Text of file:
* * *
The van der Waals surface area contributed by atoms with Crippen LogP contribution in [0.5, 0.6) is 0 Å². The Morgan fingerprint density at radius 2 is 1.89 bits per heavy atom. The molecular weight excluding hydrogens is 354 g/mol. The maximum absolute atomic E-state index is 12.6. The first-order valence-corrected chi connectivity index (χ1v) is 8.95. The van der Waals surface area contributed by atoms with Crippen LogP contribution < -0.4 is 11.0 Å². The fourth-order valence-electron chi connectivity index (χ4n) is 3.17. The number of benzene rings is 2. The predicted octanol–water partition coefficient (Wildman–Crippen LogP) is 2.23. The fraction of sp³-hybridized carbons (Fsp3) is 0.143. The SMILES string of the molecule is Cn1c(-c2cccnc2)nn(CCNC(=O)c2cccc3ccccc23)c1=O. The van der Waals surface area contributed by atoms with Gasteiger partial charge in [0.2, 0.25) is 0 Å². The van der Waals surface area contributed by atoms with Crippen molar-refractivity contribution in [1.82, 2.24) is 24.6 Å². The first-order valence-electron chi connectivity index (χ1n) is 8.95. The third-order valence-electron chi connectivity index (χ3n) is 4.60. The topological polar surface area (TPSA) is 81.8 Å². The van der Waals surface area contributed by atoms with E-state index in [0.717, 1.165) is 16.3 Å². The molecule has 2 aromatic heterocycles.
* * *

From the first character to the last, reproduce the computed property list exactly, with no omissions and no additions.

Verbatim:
The van der Waals surface area contributed by atoms with Crippen LogP contribution in [0.5, 0.6) is 0 Å². The Morgan fingerprint density at radius 2 is 1.89 bits per heavy atom. The molecular weight excluding hydrogens is 354 g/mol. The maximum absolute atomic E-state index is 12.6. The first-order valence-corrected chi connectivity index (χ1v) is 8.95. The van der Waals surface area contributed by atoms with Crippen LogP contribution < -0.4 is 11.0 Å². The fourth-order valence-electron chi connectivity index (χ4n) is 3.17. The number of benzene rings is 2. The predicted octanol–water partition coefficient (Wildman–Crippen LogP) is 2.23. The fraction of sp³-hybridized carbons (Fsp3) is 0.143. The SMILES string of the molecule is Cn1c(-c2cccnc2)nn(CCNC(=O)c2cccc3ccccc23)c1=O. The van der Waals surface area contributed by atoms with Gasteiger partial charge in [0.2, 0.25) is 0 Å². The van der Waals surface area contributed by atoms with Crippen molar-refractivity contribution in [1.82, 2.24) is 24.6 Å². The first-order valence-electron chi connectivity index (χ1n) is 8.95. The third-order valence-electron chi connectivity index (χ3n) is 4.60. The topological polar surface area (TPSA) is 81.8 Å². The van der Waals surface area contributed by atoms with E-state index in [0.717, 1.165) is 16.3 Å². The molecule has 2 aromatic heterocycles.